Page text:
What are 'free radicals'

What are free radicals

What are free radicals?

Definition: 'A free radical is a molecule or atom that lacks electrons and tries to steal them from other molecules, thereby damaging them.'

Free radicals are formed by exposure to such things as tobacco smoke, alcohol, insecticides, radiation, chemicals in the home or at work (chlorine, new carpeting, air fresheners, etc.), even excessive amounts of sunlight. Other causes are a high-fat diet, eating fried foods, or strenuous exercise. It is the free radical production from these sources that we need to be most concerned about, as they cause the excessive and uncontrolled free radicals that can have devastating health effects.

Why are free radicals bad?

It is now recognized that free radicals are the contributing causes to more than 60 diseases, such as heart disease, cataracts and rheumatoid arthritis. We can help the body to ‘scavenge’ or ‘deactivate’ free radicals before they cause harm by avoiding some of these environmental toxins and increasing antioxidant intake. Because antioxidant compounds are effective at very low concentrations, we can gain protection from even moderate dietary changes that increase antioxidant nutrients.

How do I combat free radicals?

The body, using raw materials from the diet, manufactures antioxidant enzymes naturally, and when adequate diet is impossible, supplementation may be necessary. Vitamin A is considered an ‘essential’ vitamin, which means it must be obtained from the diet because the body cannot manufacture it. Vitamin A and beta-carotene are most abundantly found in colourful fruits and vegetables such as carrots, apricots, dark green leafy vegetables, red peppers, sweet potatoes, and blue-green algae.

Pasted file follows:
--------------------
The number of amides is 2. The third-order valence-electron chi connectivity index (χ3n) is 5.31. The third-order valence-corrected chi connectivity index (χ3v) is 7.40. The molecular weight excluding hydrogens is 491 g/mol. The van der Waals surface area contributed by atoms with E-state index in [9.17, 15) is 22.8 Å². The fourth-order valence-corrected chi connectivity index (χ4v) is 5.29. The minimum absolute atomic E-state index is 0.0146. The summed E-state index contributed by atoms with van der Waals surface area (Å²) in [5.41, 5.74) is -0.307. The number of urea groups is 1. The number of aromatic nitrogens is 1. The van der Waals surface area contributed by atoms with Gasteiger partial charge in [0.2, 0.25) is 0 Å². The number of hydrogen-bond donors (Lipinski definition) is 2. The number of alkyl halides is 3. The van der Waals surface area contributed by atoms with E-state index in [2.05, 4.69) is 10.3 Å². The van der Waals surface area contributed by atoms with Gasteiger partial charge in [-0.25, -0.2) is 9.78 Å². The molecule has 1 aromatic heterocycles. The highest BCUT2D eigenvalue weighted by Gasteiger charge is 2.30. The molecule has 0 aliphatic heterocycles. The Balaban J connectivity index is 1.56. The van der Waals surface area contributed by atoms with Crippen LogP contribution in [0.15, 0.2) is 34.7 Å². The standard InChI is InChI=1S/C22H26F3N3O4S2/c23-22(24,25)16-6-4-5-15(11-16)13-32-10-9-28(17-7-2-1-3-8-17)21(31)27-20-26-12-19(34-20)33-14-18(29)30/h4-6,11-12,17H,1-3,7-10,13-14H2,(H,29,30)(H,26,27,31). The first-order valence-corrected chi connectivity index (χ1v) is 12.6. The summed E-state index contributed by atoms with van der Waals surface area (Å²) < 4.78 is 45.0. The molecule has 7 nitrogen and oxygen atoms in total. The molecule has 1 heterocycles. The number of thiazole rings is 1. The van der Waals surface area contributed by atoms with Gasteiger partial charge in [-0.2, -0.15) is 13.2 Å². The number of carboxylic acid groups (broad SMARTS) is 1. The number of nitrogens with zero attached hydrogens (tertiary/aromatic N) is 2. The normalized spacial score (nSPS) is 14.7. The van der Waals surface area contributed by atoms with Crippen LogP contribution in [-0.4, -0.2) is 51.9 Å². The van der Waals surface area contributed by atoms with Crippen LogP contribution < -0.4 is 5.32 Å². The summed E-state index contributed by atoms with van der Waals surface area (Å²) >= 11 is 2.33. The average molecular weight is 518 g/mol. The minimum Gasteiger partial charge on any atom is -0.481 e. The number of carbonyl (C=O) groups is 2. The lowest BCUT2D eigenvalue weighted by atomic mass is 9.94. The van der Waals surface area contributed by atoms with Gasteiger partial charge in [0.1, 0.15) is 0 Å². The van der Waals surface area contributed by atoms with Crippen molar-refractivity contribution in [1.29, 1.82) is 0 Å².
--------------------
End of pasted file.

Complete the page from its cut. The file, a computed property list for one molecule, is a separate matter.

Because the human body cannot manufacture vitamin C, it must be obtained through the diet or in the form of supplements — unfortunately, most of the vitamin C consumed in the diet is lost in the urine. Alcohol can reduce the levels of vitamin C in the body, and its presence may change the effectiveness of drugs taken; for example, sulfa drugs and diabetes medications may not be as effective when taken with vitamin C.

Vitamin C works synergistically with vitamin E, that is, when they work together, they have a greater effect than when they work separately. These vitamins reinforce and extend each other’s antioxidant activity. Vitamin E scavenges for dangerous free radicals in cell membranes, while vitamin C attacks free radicals in biologic fluids.

Vitamin E is a fat-soluble vitamin instrumental in preventing oxidative damage, and there is a link between low levels of vitamin E and immune deficiency. Natural vitamin E (D-alpha-tocopherol) is considered more bioavailable than the synthetic form  (DL-alpha-tocopherol), and this vitamin is found in nuts, whole grains, vegetable oils, and to a lesser extent in fruits and vegetables. Although trace minerals are not true antioxidants, minerals have an important role in the effective functioning of antioxidant enzymes. For example, as with selenium and vitamin E; selenium improves the absorption of vitamin E, and vitamin E enhances the beneficial effects of selenium.

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